Sunday of Grief
June 3rd, 2020 at 2:49 pm
Sunday of Grief

by Maskwaith Ahsan;

(Chapter 2 )

She stared into the abyss for a very long time, couldn’t accept the fact that she was now a widow. Television channels were on a ‘Breaking News’ loop about the country heading into Corona pandemic lockdown, military being deployed to maintain law and order as if in war.

In the fuzziness of the last couple of days her mind started to confuse time; this seemed to be the same house where she had taken shelter with her one-year-old son almost 49 years ago. “It’s 1971. My husband has brought us here using lesser known routes for fear of the military,” replayed her mind over and again.

Sometime during this confusion she was jolted back to reality by her Aunt with the request to have a bit of food. It’s not easy to swallow when you can’t feel the taste of food. But she tried her best, so her Aunt wouldn’t have another thing to worry about.

“Your uncle left us a month ago. I still can’t accept that the huge shadow of relief is no more in my life. We have both been widowed at this late age, but think about your grandmother who lost her husband in her mid-20s and raised two kids all by herself. I never saw her lose her nerve, not even once,” her Aunt reminisced.

That old, iron lady with her white dresses died long ago, but the thought of her courage strengthened her recently widowed granddaughter. She tried to hold herself together; her younger son sat beside her trying to hold back tears for her sake. “He seems to have grown up overnight,” she thought to herself. Without a word, he just sat there cradling her against her pain, trying to assure her that she wasn’t alone.

This was supposed to be the house of joy. Everyone in it had been trained by her grandmother to avoid melodrama and stay strong even in the worst of despairs. There had always been an underlying bond of maya, of attachment if you may, that held every member together, that ensured someone would always be there to lighten up a grim situation. “Strange that there’s no exact word for maya in English,” popped in a random thought.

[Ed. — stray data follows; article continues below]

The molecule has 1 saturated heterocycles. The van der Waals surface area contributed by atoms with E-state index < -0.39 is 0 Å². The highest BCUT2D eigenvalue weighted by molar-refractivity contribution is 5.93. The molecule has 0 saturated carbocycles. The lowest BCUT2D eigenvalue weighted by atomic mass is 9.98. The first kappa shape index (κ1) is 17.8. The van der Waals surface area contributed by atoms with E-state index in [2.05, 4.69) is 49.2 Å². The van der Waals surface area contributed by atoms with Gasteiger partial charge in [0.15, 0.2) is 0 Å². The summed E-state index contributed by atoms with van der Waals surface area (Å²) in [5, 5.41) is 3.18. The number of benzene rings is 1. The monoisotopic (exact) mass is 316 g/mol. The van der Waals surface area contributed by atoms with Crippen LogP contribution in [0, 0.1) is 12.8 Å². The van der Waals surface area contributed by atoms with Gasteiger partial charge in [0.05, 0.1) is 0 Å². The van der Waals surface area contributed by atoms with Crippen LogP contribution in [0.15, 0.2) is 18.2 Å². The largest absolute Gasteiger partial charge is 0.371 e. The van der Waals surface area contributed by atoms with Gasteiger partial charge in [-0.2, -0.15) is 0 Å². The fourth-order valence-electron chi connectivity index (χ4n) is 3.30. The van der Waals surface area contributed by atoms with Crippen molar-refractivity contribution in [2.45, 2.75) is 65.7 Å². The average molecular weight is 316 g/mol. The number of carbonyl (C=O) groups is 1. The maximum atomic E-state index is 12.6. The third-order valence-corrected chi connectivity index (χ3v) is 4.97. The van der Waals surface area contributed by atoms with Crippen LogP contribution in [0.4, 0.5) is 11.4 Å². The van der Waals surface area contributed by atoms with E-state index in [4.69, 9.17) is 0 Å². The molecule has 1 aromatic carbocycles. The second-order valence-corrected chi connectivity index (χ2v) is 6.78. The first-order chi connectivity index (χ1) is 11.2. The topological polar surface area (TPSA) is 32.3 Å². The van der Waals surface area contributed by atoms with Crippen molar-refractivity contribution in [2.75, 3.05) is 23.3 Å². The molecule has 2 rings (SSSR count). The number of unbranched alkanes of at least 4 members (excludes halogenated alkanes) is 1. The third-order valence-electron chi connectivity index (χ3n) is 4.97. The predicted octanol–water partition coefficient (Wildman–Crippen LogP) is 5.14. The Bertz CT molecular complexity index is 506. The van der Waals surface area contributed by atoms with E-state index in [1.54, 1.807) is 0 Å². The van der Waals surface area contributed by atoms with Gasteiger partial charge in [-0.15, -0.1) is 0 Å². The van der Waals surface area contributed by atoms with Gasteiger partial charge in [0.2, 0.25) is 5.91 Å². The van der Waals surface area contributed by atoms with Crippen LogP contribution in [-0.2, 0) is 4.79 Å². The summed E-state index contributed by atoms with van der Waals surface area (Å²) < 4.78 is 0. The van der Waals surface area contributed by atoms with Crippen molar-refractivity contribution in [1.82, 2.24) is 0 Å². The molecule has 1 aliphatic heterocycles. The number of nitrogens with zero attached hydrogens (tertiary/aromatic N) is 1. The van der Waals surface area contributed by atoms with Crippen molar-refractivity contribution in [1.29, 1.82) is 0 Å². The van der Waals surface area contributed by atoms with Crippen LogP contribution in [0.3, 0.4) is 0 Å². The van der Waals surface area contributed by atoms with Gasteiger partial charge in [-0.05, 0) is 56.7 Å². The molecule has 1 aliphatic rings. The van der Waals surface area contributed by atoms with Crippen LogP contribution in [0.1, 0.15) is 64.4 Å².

She wanted to go back home after the funeral but her family wouldn’t hear of it. “There’s a complete lockdown, so you are not getting rid of us so soon,” smiled her brother, trying to lighten the mood.

Death has a mysterious way of bringing people together. Despite the fear of Corona, all her brothers and sisters travelled to be there for her, easily camped out in the twin house. They were all there to bid their brother-in-law goodbye with the memory of his smile hovering around them.

Bangladesh has a countryside where family ties extend beyond blood connections. Arani has been and will perhaps always remain one such place where everyone becomes part of the family the moment they decide to make it their home. So it wasn’t unexpected to see the whole town gather to mourn his death.

Their younger son tried to explain the dangers of coronavirus and the importance of social distancing but it proved to be an alien concept to the people of Arani. It’s a town steeped in socialization. Quarreling or shouting is unheard of. During the day men only come home for lunch and siesta, the rest of the time is spent talking to each other at the market square and playing cards or chess in the old club-house.

Arani is neither a village nor a town; it’s a place of its own kind like a painting by an ancient architect; a planned locality with a mosque and a temple on either side of it, and the space in between interspersed by shops, schools, colleges, libraries and the River Baral.